Journeying With Bats Across Mexico | Perpetual Planet: Mexico


– I just learned how to
hold a bat correctly. This is what they do to learn more about the different species that live in this region. They’re nervous. We’re told to not hold them for very long. It’s easy to forget that the
nocturnal world is teeming with wildlife. Night creatures like bats are key to the environment’s survival, but their mysterious lives and our fear of them have kept bats on the edge of conservation efforts. How can we preserve the
wild habitats we love if we ignore the darker
side of the planet? Many bat species are endangered, yet few people know why they matter. National Geographic and
Rolex are sending me across Mexico to investigate
the link bats have to humans and what average citizens can do to help them. My first stop is the Calakmul Biosphere. The birthplace of an ancient Maya empire that revered bats and home to one of the country’s densest bat populations. My journey begins with Begona and Daniela, two researchers taking me to a family of leaf-nosed bats that live
in an ancient Maya temple. Threatened by shrinking jungle, ruins like these are their last refuge. Damp and high up, the temples of Calakmul provide leaf-nosed bats with a safe environment,
far from human threats like habitat destruction and vandalism. Wow, beautiful. The nose. Wow. A keystone species,
bats indicate the health of an ecosystem. They keep insect populations in check, pollinate plants, and disperse seeds across large areas. Seen as a symbol of fertility,
ancient Maya revered bats, endowing them with a mystical status. As dusk settles, we wait at the mouth of a Volcan de las Murcielagos,
known as the bat volcano. Sacred to the Maya, it was believed to be an entrance to the underworld. Right now, there is
around four million bats leaving the cave and going up in a spiral. They’re gonna spread all over. What’s so amazing about this is the sound. (inspirational music) They feast on millions of insects, making the environment habitable. I can see why the Maya revered them. But Begona and Daniela warn me that the bat populations are plummeting, and one of their biggest
threats is human persecution. To understand why, I traveled to Tepoztlan to meet the world authority on bats, Dr. Rodrigo Medellin. – We are taking you into the real home of the one and only mating cave of a Mexican long-nosed bat. We need to use infrared light all along. Be as little disturbance as you can be. – [Alexandra] Feeding on nectar, the Mexican long-nosed bat is a migrating species closely tied to the seasonal flowering of plants. Due to recent climate changes,
having no food source, many are starving to death. – [Rodrigo] Two or three times I have witnessed a very sad view, which is, walking into the cave and finding the floor of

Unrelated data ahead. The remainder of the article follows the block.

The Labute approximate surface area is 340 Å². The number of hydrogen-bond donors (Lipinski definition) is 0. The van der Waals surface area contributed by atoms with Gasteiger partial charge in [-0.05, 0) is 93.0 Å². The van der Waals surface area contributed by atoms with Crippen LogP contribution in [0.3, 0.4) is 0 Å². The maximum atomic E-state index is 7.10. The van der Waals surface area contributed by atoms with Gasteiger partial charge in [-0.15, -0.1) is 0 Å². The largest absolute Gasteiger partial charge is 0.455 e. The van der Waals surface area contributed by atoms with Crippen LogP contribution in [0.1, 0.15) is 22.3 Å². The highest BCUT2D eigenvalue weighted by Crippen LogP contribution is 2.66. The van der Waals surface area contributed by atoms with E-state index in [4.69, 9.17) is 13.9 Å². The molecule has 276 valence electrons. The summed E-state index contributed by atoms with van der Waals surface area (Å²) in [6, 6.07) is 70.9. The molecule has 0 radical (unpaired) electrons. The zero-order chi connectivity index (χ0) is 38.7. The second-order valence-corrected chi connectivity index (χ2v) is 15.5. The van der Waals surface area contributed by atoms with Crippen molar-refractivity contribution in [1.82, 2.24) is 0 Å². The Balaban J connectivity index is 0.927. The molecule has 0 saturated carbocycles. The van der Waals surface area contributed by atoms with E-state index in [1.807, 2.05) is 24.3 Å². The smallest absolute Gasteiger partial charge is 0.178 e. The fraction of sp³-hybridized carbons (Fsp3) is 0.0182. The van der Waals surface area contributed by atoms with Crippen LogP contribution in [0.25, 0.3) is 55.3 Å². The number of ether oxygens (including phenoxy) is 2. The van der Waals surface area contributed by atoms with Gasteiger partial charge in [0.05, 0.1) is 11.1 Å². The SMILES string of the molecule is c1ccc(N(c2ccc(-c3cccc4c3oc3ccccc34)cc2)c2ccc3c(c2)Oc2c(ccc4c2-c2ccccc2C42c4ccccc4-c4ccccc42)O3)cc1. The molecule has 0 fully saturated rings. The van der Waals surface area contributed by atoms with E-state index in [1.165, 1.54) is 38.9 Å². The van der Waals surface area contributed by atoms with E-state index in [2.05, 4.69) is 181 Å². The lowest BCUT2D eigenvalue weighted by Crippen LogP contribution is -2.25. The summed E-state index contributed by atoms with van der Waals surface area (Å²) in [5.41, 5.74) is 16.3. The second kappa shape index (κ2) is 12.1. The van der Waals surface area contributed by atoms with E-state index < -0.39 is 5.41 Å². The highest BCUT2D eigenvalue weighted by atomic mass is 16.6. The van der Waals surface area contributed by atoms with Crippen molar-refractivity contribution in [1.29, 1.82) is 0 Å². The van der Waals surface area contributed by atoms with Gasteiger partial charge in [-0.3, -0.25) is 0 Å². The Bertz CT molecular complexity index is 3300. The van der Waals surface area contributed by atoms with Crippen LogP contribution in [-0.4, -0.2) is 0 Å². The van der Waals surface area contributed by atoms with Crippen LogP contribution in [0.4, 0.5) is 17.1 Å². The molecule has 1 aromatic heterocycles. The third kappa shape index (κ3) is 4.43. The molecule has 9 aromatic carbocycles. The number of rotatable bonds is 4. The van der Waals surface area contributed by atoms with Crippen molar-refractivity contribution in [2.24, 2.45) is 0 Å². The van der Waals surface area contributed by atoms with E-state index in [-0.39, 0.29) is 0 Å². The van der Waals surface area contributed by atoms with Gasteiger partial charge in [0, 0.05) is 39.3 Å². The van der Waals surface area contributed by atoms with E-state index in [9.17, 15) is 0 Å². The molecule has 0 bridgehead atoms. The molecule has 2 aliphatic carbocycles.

the cave completely covered with the bones of baby bats. – [Alexandra] As a result of modern myth and pop culture, bats
have become synonymous with vampires and the devil. This has led to the
vandalism and destruction of their caves. – And what you can see here is not a toy. It’s a real altar to the devil. So people come and do ceremonies and things here for the devil. Unfortunately, they are endangered because people destroy their caves, so the numbers have dropped heavily over the past years. – [Alexandra] Rodrigo’s
dispelling these myths by changing common perceptions of bats from demonic villains
to ecological superheroes. – There’s three main ecosystem services, or benefits that we get from bats. Pest control, seed dispersal, and the third service is pollination. Without bats, we wouldn’t have any crop. Mexicans have a very tight link. The spirit that really designates part of our identity is connected to bats. You drank coffee or tea in the morning, you have a link to bats. You’re eating your tortilla corn here, you have a link to bats. Or you’re drinking your tequila. Guess what? You have a drink to bats. The Maya really had the right idea. These bats do a lot for us. – [Alexandra] Species like
the long-nosed bats travel from places like the Devil’s Cave to Oaxaca to pollinate one of
Mexico’s most important crops, agave, the plant used to make tequila and mezcal. Mezcal is at the heart
of the Oazacan culture and economy. Agava shortages and a rise in demand for mezcal are
posing a compounded threat to bats. Agavas must be harvested
before they flower, leaving no food for the bats who rely on pollinating them. I’ve come here to meet Graciela, a fourth generation mezcal producer. She harvests in a bio-dynamic manner, leaving a portion to be fertilized by bats, making her mezcal bat friendly and supporting the symbiotic relationship between the animal and the plants. Bats have suffered from
being misunderstood and ignored. Bat friendly distilleries help shed light on the connection between bats and people. But what bats need the most is to be championed for what they are, unseen heroes. (gentle music)

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